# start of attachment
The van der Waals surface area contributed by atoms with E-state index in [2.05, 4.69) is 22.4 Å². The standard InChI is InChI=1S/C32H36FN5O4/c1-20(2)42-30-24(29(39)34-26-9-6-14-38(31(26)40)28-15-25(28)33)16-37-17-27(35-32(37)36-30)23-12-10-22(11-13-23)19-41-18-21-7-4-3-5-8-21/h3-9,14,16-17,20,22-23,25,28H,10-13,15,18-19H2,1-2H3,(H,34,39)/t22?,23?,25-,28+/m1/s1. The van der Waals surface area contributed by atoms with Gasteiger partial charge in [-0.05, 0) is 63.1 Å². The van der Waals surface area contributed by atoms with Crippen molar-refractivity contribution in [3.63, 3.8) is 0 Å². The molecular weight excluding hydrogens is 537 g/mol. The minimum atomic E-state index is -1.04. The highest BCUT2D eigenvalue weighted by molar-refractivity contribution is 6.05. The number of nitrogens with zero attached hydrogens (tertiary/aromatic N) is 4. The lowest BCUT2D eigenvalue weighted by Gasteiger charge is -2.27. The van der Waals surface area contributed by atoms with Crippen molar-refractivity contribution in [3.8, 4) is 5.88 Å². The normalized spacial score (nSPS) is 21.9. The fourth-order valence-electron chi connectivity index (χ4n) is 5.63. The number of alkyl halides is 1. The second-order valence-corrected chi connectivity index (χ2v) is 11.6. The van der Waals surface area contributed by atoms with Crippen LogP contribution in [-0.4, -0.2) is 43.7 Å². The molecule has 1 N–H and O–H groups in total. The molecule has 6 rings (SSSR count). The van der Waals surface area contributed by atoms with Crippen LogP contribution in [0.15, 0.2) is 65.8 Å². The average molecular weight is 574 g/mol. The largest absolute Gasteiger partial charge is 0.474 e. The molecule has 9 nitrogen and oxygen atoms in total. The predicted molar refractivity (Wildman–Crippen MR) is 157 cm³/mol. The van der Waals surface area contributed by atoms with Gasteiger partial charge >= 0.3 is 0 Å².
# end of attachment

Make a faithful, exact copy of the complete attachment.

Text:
The van der Waals surface area contributed by atoms with E-state index in [2.05, 4.69) is 22.4 Å². The standard InChI is InChI=1S/C32H36FN5O4/c1-20(2)42-30-24(29(39)34-26-9-6-14-38(31(26)40)28-15-25(28)33)16-37-17-27(35-32(37)36-30)23-12-10-22(11-13-23)19-41-18-21-7-4-3-5-8-21/h3-9,14,16-17,20,22-23,25,28H,10-13,15,18-19H2,1-2H3,(H,34,39)/t22?,23?,25-,28+/m1/s1. The van der Waals surface area contributed by atoms with Gasteiger partial charge in [-0.05, 0) is 63.1 Å². The van der Waals surface area contributed by atoms with Crippen molar-refractivity contribution in [3.63, 3.8) is 0 Å². The molecular weight excluding hydrogens is 537 g/mol. The minimum atomic E-state index is -1.04. The highest BCUT2D eigenvalue weighted by molar-refractivity contribution is 6.05. The number of nitrogens with zero attached hydrogens (tertiary/aromatic N) is 4. The lowest BCUT2D eigenvalue weighted by Gasteiger charge is -2.27. The van der Waals surface area contributed by atoms with Crippen molar-refractivity contribution in [3.8, 4) is 5.88 Å². The normalized spacial score (nSPS) is 21.9. The fourth-order valence-electron chi connectivity index (χ4n) is 5.63. The number of alkyl halides is 1. The second-order valence-corrected chi connectivity index (χ2v) is 11.6. The van der Waals surface area contributed by atoms with Crippen LogP contribution in [-0.4, -0.2) is 43.7 Å². The molecule has 1 N–H and O–H groups in total. The molecule has 6 rings (SSSR count). The van der Waals surface area contributed by atoms with Crippen LogP contribution in [0.15, 0.2) is 65.8 Å². The average molecular weight is 574 g/mol. The largest absolute Gasteiger partial charge is 0.474 e. The molecule has 9 nitrogen and oxygen atoms in total. The predicted molar refractivity (Wildman–Crippen MR) is 157 cm³/mol. The van der Waals surface area contributed by atoms with Gasteiger partial charge >= 0.3 is 0 Å².